Are Shorts Messing With Your Vulva?

You could be ruining your health while you're covering your butt.

If you've ever worn a pair of fitted shorts without a lot of give, you know that sitting can put pressure on your crotch. This can impair circulation, pinch nerves, lead to chaffing, and leave you with an awkward frontal wedgie made even worse by walking or biking.

Some tight-shorts lovers barely notice this (or they do feel discomfort, but just suck it up). But others suffer from pain, burning, irritation, and even bruising around the vulva (the outer area of the vagina), with symptoms that can last for days.

It's extremely unlikely for tight shorts to cause permanent damage or interfere with your sexual functioning, but they can trigger yeast infections. If you're genetically prone to vulvodynia (i.e., persistent vulvar pain), wearing super-tight bottoms on the regular could eventually cause a flare-up.

Otherwise, there are some stupid-simple ways to prevent vulvar pain in the first place, Dr. Harris says. First of all, buy shorts that fit, and make sure tight bottoms (i.e., your Daisy Dukes) have a little bit of give. (Just feel out the fabric, or look for Lycra or Spandex on the label.)

When you do wear fitted bottoms, wear cotton underwear underneath - it'll provide a barrier between your crotch and any uncomfortable pant seams. You'll also want to avoid activities like biking that put extra pressure on your crotch, particularly after shaving the area, which can lead to additional irritation. If you feel any sort of discomfort while you wear a particular piece, take it off ASAP - easy! Then consider wearing looser bottoms for a few days.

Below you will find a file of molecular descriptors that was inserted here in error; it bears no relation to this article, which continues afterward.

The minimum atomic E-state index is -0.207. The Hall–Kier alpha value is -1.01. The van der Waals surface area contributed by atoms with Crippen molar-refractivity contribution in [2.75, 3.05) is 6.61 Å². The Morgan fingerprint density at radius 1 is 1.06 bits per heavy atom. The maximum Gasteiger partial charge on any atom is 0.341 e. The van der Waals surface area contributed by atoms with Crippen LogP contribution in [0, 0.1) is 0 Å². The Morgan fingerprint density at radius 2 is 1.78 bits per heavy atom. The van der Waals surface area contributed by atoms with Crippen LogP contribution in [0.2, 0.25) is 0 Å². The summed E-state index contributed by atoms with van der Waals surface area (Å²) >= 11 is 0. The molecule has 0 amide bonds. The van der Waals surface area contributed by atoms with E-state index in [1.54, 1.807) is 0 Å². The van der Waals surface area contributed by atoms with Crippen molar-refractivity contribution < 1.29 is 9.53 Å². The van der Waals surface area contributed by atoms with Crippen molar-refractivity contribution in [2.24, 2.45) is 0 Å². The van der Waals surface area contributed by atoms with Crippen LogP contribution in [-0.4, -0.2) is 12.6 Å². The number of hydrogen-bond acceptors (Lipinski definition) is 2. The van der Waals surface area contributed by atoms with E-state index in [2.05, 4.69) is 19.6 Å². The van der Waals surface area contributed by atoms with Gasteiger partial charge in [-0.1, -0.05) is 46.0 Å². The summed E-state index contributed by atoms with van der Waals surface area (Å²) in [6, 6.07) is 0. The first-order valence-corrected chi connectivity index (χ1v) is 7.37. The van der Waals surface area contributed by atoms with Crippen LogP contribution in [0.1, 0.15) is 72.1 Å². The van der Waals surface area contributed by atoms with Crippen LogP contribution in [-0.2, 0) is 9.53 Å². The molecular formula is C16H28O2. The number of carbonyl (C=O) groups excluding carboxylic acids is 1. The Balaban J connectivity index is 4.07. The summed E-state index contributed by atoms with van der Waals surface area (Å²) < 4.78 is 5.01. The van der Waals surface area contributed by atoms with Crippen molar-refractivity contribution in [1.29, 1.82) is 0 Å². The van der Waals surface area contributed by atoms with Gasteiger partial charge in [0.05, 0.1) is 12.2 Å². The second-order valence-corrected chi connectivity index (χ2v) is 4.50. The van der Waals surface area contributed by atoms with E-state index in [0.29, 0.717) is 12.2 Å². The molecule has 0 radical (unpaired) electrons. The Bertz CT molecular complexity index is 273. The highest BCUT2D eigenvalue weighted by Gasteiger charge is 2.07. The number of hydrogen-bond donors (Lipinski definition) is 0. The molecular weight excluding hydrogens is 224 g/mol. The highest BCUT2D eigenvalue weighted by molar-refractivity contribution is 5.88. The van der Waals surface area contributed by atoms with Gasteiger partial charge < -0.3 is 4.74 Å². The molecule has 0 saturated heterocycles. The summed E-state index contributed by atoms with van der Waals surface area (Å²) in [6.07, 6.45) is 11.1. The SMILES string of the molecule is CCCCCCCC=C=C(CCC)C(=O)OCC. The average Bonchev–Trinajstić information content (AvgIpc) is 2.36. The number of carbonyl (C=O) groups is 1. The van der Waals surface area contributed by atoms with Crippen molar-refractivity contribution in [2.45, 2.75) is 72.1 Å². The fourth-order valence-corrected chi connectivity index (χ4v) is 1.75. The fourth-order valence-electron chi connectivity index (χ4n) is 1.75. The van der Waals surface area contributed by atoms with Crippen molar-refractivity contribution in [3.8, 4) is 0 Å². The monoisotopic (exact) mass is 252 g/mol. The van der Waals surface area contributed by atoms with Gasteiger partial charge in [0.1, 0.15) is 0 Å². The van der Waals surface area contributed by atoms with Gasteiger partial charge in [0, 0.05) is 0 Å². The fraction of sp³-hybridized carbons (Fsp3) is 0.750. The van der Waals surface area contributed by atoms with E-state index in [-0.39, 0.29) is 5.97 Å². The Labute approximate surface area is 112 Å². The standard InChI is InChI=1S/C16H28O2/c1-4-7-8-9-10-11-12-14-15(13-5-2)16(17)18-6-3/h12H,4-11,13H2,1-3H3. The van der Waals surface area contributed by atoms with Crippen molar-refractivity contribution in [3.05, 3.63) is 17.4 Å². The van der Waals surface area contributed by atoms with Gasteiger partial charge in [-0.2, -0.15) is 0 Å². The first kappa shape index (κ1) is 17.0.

If these first lines of defense fail (or if your jeans shorts are a staple that you're not willing to part with), try a painkiller like Advil, a warm bath, a cold compress (it's great for itching), or apply a gentle, unscented moisturizer for relief, Dr. Harris suggests. And as always, also avoid douching, using vaginal wipes, deodorants, scented bubble bath, or scented tampons or pads - all of them can irritate the area (and some may increase your exposure to dangerous chemicals, according to recent research). If your pain persists for more than a few days, you should definitely see your doctor, sans tight shorts, if you're expecting any sympathy.

By Elizabeth Narins

See the full story on Cosmopolitan.com

Advertisement - Continue Reading Below

What do you think?

Life
Share
How This Woman Sculpted Her Saggy Work Butt Into an Ass of Steel
With insane abs, to boot!
Life
Share
18 Things Your Nose Shape Says About You
Who knew your nose had so much to say?
Life
Share
This is How You Tattoo a Penis
It involves a spoon and might make you feel uncomfortable
Life
Share
10 Things to Remember So You Don't Mess Up Your Party
Party season is upon us. Here's how to deal.
Life
Share
This is Why Sleeping in Your Underwear isn't Bad for Your Vagina
You do you, girl
Life
Share
This Grandma's Make-up Tutorials are the Best Thing You Will Watch All Week
Grandma Lill we heart you.
Life
Share
11 Easy But Healthy Food Swaps to Make This Winter
Indulging doesn't have to leave you feeling bloated and sluggish
Life
Share
10 Foods You Should NEVER Eat in The Morning
If hunger strikes way before lunchtime, blame it on your breakfast.
Life
Share
These 3 Sneaky Foods Are the Secret to Reaching Your Weight Loss Goals
Count on Hungry Girl Lisa Lillien to find the cleverest ways to cut calories.
Life
Share
Eat These Protein-Rich Foods to Lose Weight FAST
You keep being told to eat more of it...here's how.